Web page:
Besides the major problems flooding would bring, there is also concern about a potentially explosive and deadly problem. Suhayda says flooding of the whole city could easily mix industrial and household chemicals into a toxic and volatile mix. Coupled with an estimated 100,000 tons of sediment, a cleanup could take several months. In the worst case scenario, the mix of toxic chemicals could make some areas of the city uninhabitable. "It could take several years for the city to recover fully, economically, from a strong hurricane," says Suhayda.
To make residents aware of the dangers New Orleans faces, Maestri and his staff visit churches, professional organizations and social clubs almost every week of the year to discuss the risks. They distribute videos to schools, libraries and even to video stores for free distribution to the public. They also provide information to the commercial mass media to make the public aware.
Maestri says that the public knows and understands the threat they face if a major hurricane was to strike near New Orleans. For instance, when Hurricane Georges threatened the Gulf Coast in 1998, an estimated 60 percent of the New Orleans population evacuated the city, Maestri says. It was the largest evacuation in U.S. history at the time, according to the National Weather Service. Even then, not everyone could get out, and the Louisiana Superdome in New Orleans was used as a shelter for the first time. Fortunately for the city, Hurricane Georges, a Category 2 hurricane with winds near 110 mph, landed to the east in Biloxi, Miss.Despite the difficulty in getting everyone out, Maestri says evacuation is the best policy for a city under sea level and not fully protected from storm surge and flooding. But he is concerned that he still might not have enough advance warning to evacuate all of New Orleans. Improvements in hurricane predictions during the last 30 years have made it possible for the National Hurricane Center to issue hurricane warnings 24 hours ahead of when a storm hits. But, Maestri says it takes nearly 72 hours to fully evacuate New Orleans.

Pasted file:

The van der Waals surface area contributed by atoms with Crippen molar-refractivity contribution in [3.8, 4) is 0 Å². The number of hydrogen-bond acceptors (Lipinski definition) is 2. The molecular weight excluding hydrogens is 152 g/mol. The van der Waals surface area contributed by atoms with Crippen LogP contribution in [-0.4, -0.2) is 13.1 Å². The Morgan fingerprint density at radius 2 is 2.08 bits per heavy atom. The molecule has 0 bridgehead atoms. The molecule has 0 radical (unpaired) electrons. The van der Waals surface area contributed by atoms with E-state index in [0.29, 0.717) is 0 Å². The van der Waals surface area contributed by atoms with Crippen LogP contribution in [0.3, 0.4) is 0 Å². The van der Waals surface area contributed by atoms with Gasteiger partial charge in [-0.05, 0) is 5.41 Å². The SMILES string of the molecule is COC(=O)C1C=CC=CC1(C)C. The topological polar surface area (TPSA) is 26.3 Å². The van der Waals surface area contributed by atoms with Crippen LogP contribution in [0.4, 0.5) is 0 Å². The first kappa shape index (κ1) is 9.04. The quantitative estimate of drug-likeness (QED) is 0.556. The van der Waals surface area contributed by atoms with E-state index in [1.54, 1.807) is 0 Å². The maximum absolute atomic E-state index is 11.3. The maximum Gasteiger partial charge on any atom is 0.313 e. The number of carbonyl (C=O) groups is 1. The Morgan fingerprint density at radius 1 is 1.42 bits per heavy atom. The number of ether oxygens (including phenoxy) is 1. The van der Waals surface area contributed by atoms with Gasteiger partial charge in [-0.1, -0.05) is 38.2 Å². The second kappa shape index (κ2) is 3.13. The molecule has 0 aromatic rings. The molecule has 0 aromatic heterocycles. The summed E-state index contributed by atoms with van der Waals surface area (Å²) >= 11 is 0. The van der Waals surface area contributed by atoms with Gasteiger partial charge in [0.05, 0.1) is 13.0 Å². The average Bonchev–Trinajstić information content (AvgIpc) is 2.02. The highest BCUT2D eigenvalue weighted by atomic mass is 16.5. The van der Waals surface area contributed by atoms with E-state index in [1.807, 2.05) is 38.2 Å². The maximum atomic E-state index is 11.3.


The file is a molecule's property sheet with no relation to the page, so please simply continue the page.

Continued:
Again, look at my previous post. We need to learn from what is about to happen to New Orleans. We need to be better prepared for our big one than New Orleans is for theirs.
Further update -- LA Times also ignores evacuation controversy, but Scott Gold does an excellent job in covering the chaos the lateness of the Mayor's mandatory order created, and how unprepared the city was to make it happen:
Tens of thousands of people had fled low-lying coastal areas in Louisiana and surrounding states earlier in the weekend, and many pockets of New Orleans were as they should be, officials said -- virtually deserted. But in other areas, the mayor's evacuation order prompted chaos.
Traffic was bumper-to-bumper and at a near standstill for 15 miles in any direction by noon. Fistfights broke out at convenience stores when managers tried to close; one convenience store clerk was forced to enlist a customer to lock and unlock the door to let the last customers out. Two dozen people were seen banging on the glass windows of a large hardware store, begging to come inside for plywood and other supplies.
In the heart of New Orleans, and eerie sense of dread had settled over the aged streets. New Orleans, while it is one of the more visited cities in the nation, is not a wealthy city, it was clear that thousands of people simply did not have the means to evacuate. One man sat forlornly on a street corner with a backpack and an umbrella. Another man walked down Canal Street carrying only a pillow.
Many tourists were also stranded; several people were seen weeping at Louis Armstrong International Airport, unable to get a flight out or a rental car.
Lastly -- coverage of this disaster shows how major newpapers can no longer cover these kind of events - even on-line.
While many reports can be found showing how the trafic jams of peole leaving the city are lessening - the New York Times still - quoting an old AP wire - states that the highways out of New Orleans are still gridlocked. And the LA Times has a photo caption saying that the roads are " jammed" heading out of New Orleans - and yet the AP photo it is attached to - shows light to moderate traffic going on that direction. This even though five minutes spent on-line, would have told both the New York and the LA Times the more accurate story.
There is one very important thing that photo does show, though.
It is not the highway or the physical infrastructure of New Orleans that can not handle the evacuation of the city - it is the political structure.